Joe Biden was heckled by the father of a mass shooting victim at a White House event celebrating the passage of federal gun safety legislation.
The US President was delivering a speech on the South Lawn on Monday when he was interrupted by Manuel Oliver, whose 17-year-old son Joaquin was among 14 students and three staff members killed at a high school in Parkland, Florida, in 2018.
“We must do more than that!” Oliver shouted, among other remarks, while standing up and wearing dark sunglasses, a gray beard and a purple jacket.
At first, Biden told him, “Sit down, you’ll hear what I have to say,” but then the president relented and said, “Let him talk, let him talk, okay?
By then, however, security had already stepped in to take Oliver away.
Earlier on Monday, Oliver made it clear he objected to the event being framed as a celebration following a mass shooting that killed 19 children and two teachers at a primary school in Uvalde, in Texas on May 24.
He wrote on Twitter: “The word CELEBRATION has no place in a society that saw 19 children massacred barely a month ago.”
The confrontation underscored simmering frustration with Biden, accused of not meeting the moment not only on guns, but also on abortion, climate and other issues. A New York Times/Siena College poll released on Monday put his approval rating at 33%, with 64% of Democratic voters saying the party should nominate another presidential candidate in 2024.
The White House gave Biden the opportunity to respond to criticism by introducing the first major federal gun safety bill in three decades, which he signed into law last month. He was joined in glorious summer sunshine by survivors and family members of those killed in mass shootings in Columbine, Virginia Tech, Aurora, Tucson, Sandy Hook, Parkland, Santa Fe, Uvalde , Buffalo, Highland Park and others.
The new law includes provisions to help states keep guns away from those deemed a danger to themselves or others. It also prohibits gun sales to those convicted of abusing unmarried intimate partners and cracks down on gun sales to buyers convicted of domestic violence.
But the scale of the challenge was unveiled when, just 16 days after the law took effect, a gunman in Highland Park, Illinois, killed seven people and injured more than 30 others during a a parade on Independence Day, fueling discontent with Oliver and other activists who want to see Biden go faster and further.
Biden hailed the law as “real progress” and said “lives will be saved today and tomorrow because of it,” but acknowledged that “more needs to be done.” He said: “It’s important, it’s important, but it’s not enough and we all know that.”
Noting how schools, places of worship and even a July 4 parade had been turned into “killing fields,” the president called for greater action from Congress, where Republicans loyal to the gun lobby have repeatedly blocked the reforms.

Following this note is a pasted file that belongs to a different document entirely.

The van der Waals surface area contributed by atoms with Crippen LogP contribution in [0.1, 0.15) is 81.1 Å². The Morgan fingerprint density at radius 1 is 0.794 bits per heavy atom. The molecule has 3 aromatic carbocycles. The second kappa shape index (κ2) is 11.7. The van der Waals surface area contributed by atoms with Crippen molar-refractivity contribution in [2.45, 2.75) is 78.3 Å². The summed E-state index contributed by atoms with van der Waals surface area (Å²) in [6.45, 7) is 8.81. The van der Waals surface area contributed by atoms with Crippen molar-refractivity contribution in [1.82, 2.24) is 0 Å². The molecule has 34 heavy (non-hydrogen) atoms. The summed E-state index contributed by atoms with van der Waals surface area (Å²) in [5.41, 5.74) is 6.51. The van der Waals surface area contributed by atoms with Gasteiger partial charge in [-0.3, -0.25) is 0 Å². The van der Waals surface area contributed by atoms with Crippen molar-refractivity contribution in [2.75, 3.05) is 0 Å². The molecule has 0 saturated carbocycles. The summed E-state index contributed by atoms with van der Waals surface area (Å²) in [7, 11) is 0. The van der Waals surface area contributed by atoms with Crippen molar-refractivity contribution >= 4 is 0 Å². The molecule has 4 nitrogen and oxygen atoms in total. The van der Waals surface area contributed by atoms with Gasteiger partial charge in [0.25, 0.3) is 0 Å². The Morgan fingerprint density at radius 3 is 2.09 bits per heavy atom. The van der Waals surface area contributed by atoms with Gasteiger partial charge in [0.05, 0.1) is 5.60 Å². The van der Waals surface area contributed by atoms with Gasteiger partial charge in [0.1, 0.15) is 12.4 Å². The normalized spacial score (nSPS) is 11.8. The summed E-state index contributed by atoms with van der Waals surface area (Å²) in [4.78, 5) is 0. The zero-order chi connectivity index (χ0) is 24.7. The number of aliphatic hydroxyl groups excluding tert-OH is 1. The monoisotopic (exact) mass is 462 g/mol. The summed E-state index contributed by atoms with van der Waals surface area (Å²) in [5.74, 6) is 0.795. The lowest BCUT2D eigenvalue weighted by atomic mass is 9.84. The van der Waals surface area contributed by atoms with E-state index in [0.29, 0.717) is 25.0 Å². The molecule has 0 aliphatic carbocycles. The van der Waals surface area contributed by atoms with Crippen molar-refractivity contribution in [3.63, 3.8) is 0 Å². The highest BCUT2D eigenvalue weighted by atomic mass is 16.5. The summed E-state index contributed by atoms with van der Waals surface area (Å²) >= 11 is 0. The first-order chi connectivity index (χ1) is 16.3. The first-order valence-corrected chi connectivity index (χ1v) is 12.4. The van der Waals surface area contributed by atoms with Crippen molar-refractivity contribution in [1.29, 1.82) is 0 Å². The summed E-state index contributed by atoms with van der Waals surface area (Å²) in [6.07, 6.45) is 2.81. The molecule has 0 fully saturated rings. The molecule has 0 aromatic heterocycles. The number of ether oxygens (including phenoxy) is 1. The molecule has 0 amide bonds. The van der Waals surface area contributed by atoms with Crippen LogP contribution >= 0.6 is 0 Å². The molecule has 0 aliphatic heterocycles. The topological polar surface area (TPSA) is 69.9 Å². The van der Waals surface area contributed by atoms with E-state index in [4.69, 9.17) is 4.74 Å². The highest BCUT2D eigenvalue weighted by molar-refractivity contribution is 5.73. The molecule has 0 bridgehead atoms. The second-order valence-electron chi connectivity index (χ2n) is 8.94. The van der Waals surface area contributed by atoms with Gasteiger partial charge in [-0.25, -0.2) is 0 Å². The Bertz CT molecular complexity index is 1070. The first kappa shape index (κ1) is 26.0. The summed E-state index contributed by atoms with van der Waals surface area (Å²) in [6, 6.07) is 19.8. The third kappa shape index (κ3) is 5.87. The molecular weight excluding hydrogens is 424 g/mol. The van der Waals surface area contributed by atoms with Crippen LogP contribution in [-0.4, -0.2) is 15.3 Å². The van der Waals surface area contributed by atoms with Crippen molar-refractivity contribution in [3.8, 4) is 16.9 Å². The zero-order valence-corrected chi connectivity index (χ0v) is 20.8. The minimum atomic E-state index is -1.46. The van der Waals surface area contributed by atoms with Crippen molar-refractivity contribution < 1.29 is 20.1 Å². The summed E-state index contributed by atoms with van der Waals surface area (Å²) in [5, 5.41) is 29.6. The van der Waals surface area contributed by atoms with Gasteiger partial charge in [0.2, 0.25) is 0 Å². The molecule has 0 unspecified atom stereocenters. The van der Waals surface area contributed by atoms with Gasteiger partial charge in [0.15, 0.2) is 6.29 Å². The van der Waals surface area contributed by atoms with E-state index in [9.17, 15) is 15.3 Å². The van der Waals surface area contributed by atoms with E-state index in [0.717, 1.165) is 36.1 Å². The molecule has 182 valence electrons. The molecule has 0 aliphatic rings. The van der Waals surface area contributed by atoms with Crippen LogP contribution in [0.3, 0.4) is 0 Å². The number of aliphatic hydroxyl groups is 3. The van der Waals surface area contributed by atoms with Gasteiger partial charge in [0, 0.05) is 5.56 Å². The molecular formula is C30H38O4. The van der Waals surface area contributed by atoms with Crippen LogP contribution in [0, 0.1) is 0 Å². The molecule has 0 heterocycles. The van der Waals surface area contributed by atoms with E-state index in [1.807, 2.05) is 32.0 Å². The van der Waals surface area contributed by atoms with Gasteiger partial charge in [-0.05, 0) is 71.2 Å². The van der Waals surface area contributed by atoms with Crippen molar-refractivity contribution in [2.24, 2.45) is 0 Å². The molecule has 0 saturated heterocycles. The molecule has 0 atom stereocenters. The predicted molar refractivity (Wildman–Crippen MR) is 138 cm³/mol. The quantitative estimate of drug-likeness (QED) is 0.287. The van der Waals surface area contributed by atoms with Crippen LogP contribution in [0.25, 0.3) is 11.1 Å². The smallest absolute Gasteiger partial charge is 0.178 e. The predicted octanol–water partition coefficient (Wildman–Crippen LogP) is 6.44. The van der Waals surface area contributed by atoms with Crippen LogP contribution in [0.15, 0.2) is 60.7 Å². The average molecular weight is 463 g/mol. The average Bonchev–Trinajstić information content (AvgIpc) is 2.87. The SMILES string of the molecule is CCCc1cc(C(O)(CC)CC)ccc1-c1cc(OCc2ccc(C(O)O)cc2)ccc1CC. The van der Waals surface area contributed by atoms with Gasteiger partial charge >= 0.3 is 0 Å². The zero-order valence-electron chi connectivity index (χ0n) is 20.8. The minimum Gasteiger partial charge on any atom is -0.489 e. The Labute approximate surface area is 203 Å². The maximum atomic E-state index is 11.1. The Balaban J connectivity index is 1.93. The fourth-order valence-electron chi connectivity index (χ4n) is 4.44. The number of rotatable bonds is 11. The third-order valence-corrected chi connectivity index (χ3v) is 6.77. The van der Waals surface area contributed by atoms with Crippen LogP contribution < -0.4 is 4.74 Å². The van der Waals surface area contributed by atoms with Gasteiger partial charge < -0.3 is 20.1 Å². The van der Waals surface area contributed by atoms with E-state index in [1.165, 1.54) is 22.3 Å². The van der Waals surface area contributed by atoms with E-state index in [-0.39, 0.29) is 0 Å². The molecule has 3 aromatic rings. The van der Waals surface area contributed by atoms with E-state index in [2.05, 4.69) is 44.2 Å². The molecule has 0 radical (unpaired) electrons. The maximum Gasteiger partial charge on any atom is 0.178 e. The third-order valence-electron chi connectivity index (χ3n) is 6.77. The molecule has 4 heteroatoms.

He reiterated his pleas for an assault weapons ban, expanded background checks on gun buyers and safe storage laws that would impose personal liability on those who do not store their guns in completely safe.
“We live in a country awash with weapons of war,” Biden said with palpable anger. “Guns are the number one killer of children in the United States, more than car accidents, more than cancer.”
He was applauded by insisting that the second amendment to the federal constitution, which protects the right to bear arms, should not replace the others. “With rights come responsibilities,” Biden said. “Yes, there is a right to bear arms.
“But we also have the right to live freely without fearing for our lives, in a grocery store, in a classroom, in a playground, in a place of worship, in a store, in a workplace, a nightclub , a festival, in our neighborhoods, in our streets The right to bear arms is not an absolute right that dominates all the others.
Among the hundreds of guests on the South Lawn were a bipartisan group of senators who crafted and supported the legislation, as well as local officials including Illinois Governor JB Pritzker and Highland Park Mayor Nancy Rotating.
But the director of the Guns Down America campaign group, Igor Volsky, was not entirely impressed with the White House’s framing of the rally.
Volsky told the Associated Press news agency: “There’s just not much to celebrate here. It’s historic, but it’s also the bare minimum of what Congress should be doing.
“And as the July 4 shooting reminded us, and there are so many other gun deaths that have happened since then. The gun violence crisis is just much more urgent.
He added: “We have a president who has really not met the moment, who has chosen to act as a spectator on this issue. For some reason, the administration absolutely refuses to have a senior civil servant who can drive this issue within the government.